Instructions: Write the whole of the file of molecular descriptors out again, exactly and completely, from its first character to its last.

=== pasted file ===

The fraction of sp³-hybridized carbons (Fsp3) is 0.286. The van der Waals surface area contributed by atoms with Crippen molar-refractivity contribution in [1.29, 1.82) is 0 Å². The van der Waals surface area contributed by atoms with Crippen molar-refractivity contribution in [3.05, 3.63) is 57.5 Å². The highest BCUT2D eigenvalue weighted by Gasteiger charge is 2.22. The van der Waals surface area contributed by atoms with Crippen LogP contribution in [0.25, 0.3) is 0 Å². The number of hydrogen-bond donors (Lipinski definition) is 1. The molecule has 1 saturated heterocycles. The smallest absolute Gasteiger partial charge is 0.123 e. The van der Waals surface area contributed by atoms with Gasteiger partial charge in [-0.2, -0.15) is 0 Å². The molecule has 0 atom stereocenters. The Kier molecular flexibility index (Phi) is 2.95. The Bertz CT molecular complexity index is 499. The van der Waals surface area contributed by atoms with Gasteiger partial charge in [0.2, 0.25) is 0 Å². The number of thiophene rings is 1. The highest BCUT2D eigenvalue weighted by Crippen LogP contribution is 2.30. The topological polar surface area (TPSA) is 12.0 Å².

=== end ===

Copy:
The fraction of sp³-hybridized carbons (Fsp3) is 0.286. The van der Waals surface area contributed by atoms with Crippen molar-refractivity contribution in [1.29, 1.82) is 0 Å². The van der Waals surface area contributed by atoms with Crippen molar-refractivity contribution in [3.05, 3.63) is 57.5 Å². The highest BCUT2D eigenvalue weighted by Gasteiger charge is 2.22. The van der Waals surface area contributed by atoms with Crippen LogP contribution in [0.25, 0.3) is 0 Å². The number of hydrogen-bond donors (Lipinski definition) is 1. The molecule has 1 saturated heterocycles. The smallest absolute Gasteiger partial charge is 0.123 e. The van der Waals surface area contributed by atoms with Gasteiger partial charge in [-0.2, -0.15) is 0 Å². The molecule has 0 atom stereocenters. The Kier molecular flexibility index (Phi) is 2.95. The Bertz CT molecular complexity index is 499. The van der Waals surface area contributed by atoms with Gasteiger partial charge in [0.2, 0.25) is 0 Å². The number of thiophene rings is 1. The highest BCUT2D eigenvalue weighted by Crippen LogP contribution is 2.30. The topological polar surface area (TPSA) is 12.0 Å².